Decade-long campaign to overhaul child performer laws claims victory
A 10-year campaign to overhaul child licensing and performance regulations is celebrating success after the introduction of a new act marked the biggest change in legislation in more than 40 years.
The 2014 child performance regulations, which have just come into force and replace the 1968 performance licence, were presented to the entertainment industry at the BBC’s Radio Theatre last week.
The Stage first highlighted problems with the previous child licensing regime in 2005. Producers warned of a “postcode lottery” that meant children in some local authorities were missing out on the opportunity to perform owing to inconsistent application of the law.
The new regulations include the removal of restrictions on the different types of performance a child may take part in during a single day, as well as bringing theatre and television working hours into alignment.
Previously, children could only work for television until 7pm, while regulations for theatre work stretched to 10pm. Under the new arrangement, children aged under five can work until 10pm across both mediums, while those over five years old can now work until 11pm.
In addition, the limit on the number of consecutive days children can perform has been extended to six, whereas previously different maximum periods were specified for difference types of performance.
Tarquin Shaw-Young, managing director of Stagecoach Agency and a leading figure in the campaign, said the new regulations, while not addressing all the concerns put forward by campaigners, signified a move to a more “common sense approach” to child licensing.
“The whole point is to try to all sing from the same hymn sheet,” he added. Shaw-Young also said that the extension in working hours and the number of consecutive days children can perform should still be used with caution, describing the new rules as a “maximum” that should not be exploited consistently.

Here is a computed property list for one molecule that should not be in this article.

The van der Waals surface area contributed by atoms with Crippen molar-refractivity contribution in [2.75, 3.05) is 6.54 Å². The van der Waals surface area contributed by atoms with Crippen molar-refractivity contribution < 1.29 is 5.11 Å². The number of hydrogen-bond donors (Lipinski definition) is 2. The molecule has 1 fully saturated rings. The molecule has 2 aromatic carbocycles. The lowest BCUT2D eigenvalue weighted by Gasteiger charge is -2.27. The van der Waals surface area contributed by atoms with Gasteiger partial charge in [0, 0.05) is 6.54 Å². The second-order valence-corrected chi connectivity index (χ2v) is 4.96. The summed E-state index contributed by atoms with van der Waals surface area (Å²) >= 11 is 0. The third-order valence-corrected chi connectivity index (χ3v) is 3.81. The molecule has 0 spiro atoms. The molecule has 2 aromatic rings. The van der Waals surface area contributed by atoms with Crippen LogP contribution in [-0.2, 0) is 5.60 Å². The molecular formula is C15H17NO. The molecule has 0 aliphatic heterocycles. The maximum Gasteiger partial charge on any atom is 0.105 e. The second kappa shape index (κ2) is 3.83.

Other new regulations include the replacement of a compulsory doctor’s note with a medical declaration form issued by a parent, and allowing child theatre performers to be in the venue for up to five hours on a performance day.
“That gives children the time to warm up and rehearse, rather than being shipped in and out because the clock is running,” Shaw-Young said.
Louise Norman, head of legal affairs at the Society of London Theatre, said: “For many years, SOLT and UK Theatre have been working with government, local authorities and other entertainment industry bodies to make the outdated child performance licensing system fit for purpose. Although the government rejected the possibility of wholesale reform, we believe the new regulations for England go a long way towards simplifying and updating the system, which will benefit children, producers and local authorities alike.”
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